The Personal History of Rachel DuPree

I lit a kerosene lamp and got the book of fairy tales from the parlor. I admired the feel of the book. The cover on this one was worn…I opened the book and held it to each girl’s nose. I always believed that smelling the pages of a book took a person into the story.

When we meet Rachel she is a mother, a wife, a pioneer. She recounts the events that have led her and her husband to the Badlands, an area in South Dakota where families are staking claim and farming the land. She has struck a deal with Isaac DuPree, a man who has returned from military service. She will marry him for one year in return for her claim of 160 acres of land (Homestead Act of 1862) as a way to double Issac’s claim. One year turns into 14 and 8 births.

The whole idea behind the story is of a black pioneering family trying to make their way in the early 1900s. They will have to fight the land, stand in the face of racism, and manage the turmoil of unsettled territory and the baggage of history past and historical events to come. The idea itself seemed great initially, but the idea never really played out as thoroughly as I’d hoped. There were struggles both with the land, between the couple, and within Rachel herself. There are times when thirst and the possibility of running out of food and hope nearly overwhelm Rachel. There are times when the Badlands are not what Rachel or Isaac bargained for. There are times when Rachel just wants a taste of sweetness for her children. But Rachel and Issac both just seemed too quiet. It was like they were both following scripts of what someone might have said they did and might have said they thought. I could never exactly feel what it meant to be planted in the middle of hundreds of acres of land, the nearest neighbor 90 miles away. Loneliness and isolation are major themes here. Rachel often wishes for another woman to talk with, to invite over for tea. She wishes for playmates for her young children.

I expected to book to show me what it would have been like for a black couple during this time as I haven’t read about black pioneers much less black pioneering women. This was a story about any woman. The racial tension was uneasy but not really tense. There were no major run-ins, the biggest confrontation is when a group of white men deliver a stove. They are surprised but generally pleasant. Rachel and Isaac sometimes mention being black in their narratives but it seemed thin. It was like they were just reminding you of their race.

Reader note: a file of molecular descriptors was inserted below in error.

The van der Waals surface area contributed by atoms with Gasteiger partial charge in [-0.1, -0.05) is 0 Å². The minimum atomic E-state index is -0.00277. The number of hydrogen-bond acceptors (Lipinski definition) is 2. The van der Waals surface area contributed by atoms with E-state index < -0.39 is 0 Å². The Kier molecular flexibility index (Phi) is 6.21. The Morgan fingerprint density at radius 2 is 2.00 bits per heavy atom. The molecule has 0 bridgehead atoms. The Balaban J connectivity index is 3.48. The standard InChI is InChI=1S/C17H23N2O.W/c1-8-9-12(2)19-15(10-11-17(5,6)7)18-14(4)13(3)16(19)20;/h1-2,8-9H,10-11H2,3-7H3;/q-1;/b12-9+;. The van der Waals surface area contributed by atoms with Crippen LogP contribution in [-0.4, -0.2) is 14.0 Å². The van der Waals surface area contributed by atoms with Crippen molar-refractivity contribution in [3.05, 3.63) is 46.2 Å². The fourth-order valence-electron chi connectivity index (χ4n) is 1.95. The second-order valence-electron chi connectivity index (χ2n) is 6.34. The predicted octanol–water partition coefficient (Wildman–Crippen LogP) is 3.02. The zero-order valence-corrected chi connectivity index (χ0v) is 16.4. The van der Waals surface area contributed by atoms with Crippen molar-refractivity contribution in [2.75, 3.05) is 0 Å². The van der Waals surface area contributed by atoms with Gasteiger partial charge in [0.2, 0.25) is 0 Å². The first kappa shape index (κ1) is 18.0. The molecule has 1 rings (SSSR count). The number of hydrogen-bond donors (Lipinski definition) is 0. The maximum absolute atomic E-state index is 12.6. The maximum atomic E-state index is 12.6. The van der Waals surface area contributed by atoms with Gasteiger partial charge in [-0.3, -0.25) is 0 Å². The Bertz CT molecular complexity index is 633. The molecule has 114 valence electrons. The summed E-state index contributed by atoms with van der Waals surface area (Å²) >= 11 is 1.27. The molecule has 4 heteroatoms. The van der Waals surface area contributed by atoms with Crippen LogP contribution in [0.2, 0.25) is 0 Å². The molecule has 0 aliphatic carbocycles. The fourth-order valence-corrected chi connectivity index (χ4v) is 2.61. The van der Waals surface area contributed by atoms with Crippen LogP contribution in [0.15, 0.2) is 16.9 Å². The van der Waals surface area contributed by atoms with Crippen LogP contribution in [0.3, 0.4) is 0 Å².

There is a moment in Rachel’s recollection of her previous life as a cook in a boarding house in which Ida B. Wells-Barnett has been invited to speak to a black women’s reading group. The women are beyond excited in anticipation of this event but when Mrs. Wells-Barnett arrives in less than tea time finery and wants to talk only about lynchings and action for the future, the women are appaled. Rachel greatly admires Mrs. Wells-Barnett and often remembers to think of how she would advise her to go on, holding up her head, hopeful.

On the porch, I looked north once again where the White River still had a trickle of water. I scanned the sky. It felt like a storm-the air was thick as if it held rain. I lifted my arms a little, my sides sticky. It might have felt like a storm, but that didn’t mean anything. The weather liked to tease. I remembered times when big splinters of lightening split open the sky, making the ground shake and roll from the thunder, sending the children crying to me. Curtains of rain would surround the ranch, and yet not a drop would come our way. Other times it would rain for days on end, making me and Isaac fret about the crops and root rot. Then from out of nowhere, right in the middle of a downpour, the sun would show itself, lifting our spirits, making us think that the crops might just be all right after all. But it would keep on raining, us worrying about root rot, the sky bright with a rainbow. All the same, the orange-tinted clouds off to the west raised my hopes.


Sewing Simplicity 4236

Posts this week will be devoted to some of the things I missed discussing during my blog absence.

This skirt was the first garment I have made for myself. Mom went with me to select fabric and pattern over the Independence Day Holiday and we spent that evening and into the night sewing, laughing, and talking.

There were a lot of skills to learn in this pattern. Apparently the ad “made easy” doesn’t exactly mean easy enough for a beginner. There was a set-in zipper, a waistband, tape for the hem and serged seems.